2015, 176 pages, 7.5 x 9.4 x 0.5 inches (softcover)

    $18 Buy a copy on Amazon

    The careers of history's worst despots, murderers, assassins, and traitors are examined in this lurid and grisly page turner. The usual suspects are all featured: Hitler, Stalin, Jack The Ripper, Vlad The Impaler, and other unsavory characters. Some lesser known fiends, such as Gilles De Rais, the French nobleman who murdered 140 children in the 15th century, Lavrentia Beria, Stalin's henchman who was responsible for the execution of 22,000 Poles in the Katyn Massacre, Tomas de Torquemada, who executed 2,000 Jews during the Spanish Inquisition, and Thug Berham, the Indian serial killer who strangled almost 1,000 people, are also given a moment in the spotlight.

    Comprised of a brief overview of the villains' crimes against humanity, with Fact Files showing their history, legacy, and circumstance of death, descriptions of their downfall and punishment, often including torture, and photos of their jail cells or gravesites, Twisted History keeps things short and sweet, compelling the reader to continue turning pages to see what unspeakable horror could possibly follow the last. The mood is lightened briefly by recounting the lives of honorable figures who've made the world a better place, such as Gandhi and Martin Luther King. Then it's right back to the scoundrels, the outlaws, the killers, and thieves.

    Featuring bloodstained pages illustrated with vivid paintings, ancient wood cuts, and historic photos, Twisted History sums up the infamous lives and tragic death tolls of the worst people in history in about a half a dozen pages per monster, hopping from time period to time period and various parts of the globe. The book concentrates on the major bullet points, and those searching for a more in-depth analysis of the depths of depravity should probably hunt elsewhere. History buffs might be a bit disappointed that new ground isn't explored, but it's a good starting point for those interested in a brief visit to some of history's darkest hours.

    – S. Deathrage

  • Tiki Style packs a big punch full of everything under the Tikidom roof

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    Tiki Style

    by Sven Kirsten

    Taschen

    2015, 192 pages, 4.9 x 6.6 x 0.5 inches (softcover)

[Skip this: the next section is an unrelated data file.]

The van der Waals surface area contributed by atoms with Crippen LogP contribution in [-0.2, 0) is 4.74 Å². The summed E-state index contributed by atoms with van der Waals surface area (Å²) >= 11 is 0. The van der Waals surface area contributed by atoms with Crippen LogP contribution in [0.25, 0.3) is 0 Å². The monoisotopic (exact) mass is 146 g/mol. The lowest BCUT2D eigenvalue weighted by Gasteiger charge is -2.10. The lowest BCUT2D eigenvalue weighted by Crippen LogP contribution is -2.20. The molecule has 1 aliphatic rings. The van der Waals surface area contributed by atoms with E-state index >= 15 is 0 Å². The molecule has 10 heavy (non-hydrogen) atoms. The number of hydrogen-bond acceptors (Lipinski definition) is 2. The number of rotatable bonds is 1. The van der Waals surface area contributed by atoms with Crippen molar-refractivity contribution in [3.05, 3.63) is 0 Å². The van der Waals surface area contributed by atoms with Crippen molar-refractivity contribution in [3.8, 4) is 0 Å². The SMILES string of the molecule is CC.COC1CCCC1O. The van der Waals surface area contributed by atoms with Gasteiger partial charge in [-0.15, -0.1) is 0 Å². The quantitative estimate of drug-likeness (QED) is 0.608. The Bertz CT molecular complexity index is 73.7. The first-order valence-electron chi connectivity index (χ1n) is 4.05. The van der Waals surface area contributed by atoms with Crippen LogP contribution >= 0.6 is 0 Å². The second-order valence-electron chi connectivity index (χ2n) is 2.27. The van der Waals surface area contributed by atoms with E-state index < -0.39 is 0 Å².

$10 Buy a copy on Amazon

    This little pocket book packs a big punch full of tiki culture with flamboyant images and a fun history. The author Sven A. Kirsten is the go-to guy for everything tiki. He's the author of the Book of Tiki, which this bite-sized edition pulls from. The book takes you through the origins of tiki in the South Pacific, explains how this island culture worked its way into mainstream Americana, and highlights some of the legends like Don the Beachcomber and Trader Vic.

    There's something about Tikidom that's just fun. The mugs, the artwork, the cocktails – it's easy to get wrapped up in the tropical fantasy. Maybe it was growing up in grey and rainy Seattle that made me a sucker for tiki, but I can't get enough and this book delivers. It's filled cover to cover with photographs, illustrations, and incredible island imagery. So grab your favorite ceramic mug, pour yourself a Mai-Tai and enjoy this fantastic look at the stylish world of tiki. – JP LeRoux

    Note: If you already have The Book of Tiki there won't be anything new for you here, but I'd highly recommend picking up any of Sven's other tiki books if you want to learn even more about the culture.

  • Satirist Paul Thomas mixes fiction with facts in An Unreliable History of Tattoos

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    An Unreliable History of Tattoos

    by Paul Thomas

    Nobrow Press

    2016, 96 pages, 7.9 x 10.6 x 0.7 inches (hardcover)

    $3 Buy a copy on Amazon

    A minor celebrity/reality star, whose name I can't remember, said in a recent interview that she thinks of people without tattoos as being "unicorns" because they are so rare. It's true that today tattoos are much more popular than when I was a kid. In my day, only sailors or criminals had dye permanently etched into their bodies, but according to the graphic novel, An Unreliable History of Tattoos, inking people has been around since Day 1 (think Adam and Eve).

    In his first book, award-winning British political cartoonist Paul Thomas loosely traces the origins of body art. There's definitely a focus on European (and specifically British) history in this book, but Thomas also pokes fun at a few famous Americans. Mixing fiction with facts, (honestly sometimes it's hard to tell what's real and what's made up) this book is interesting, humorous, and very unusual!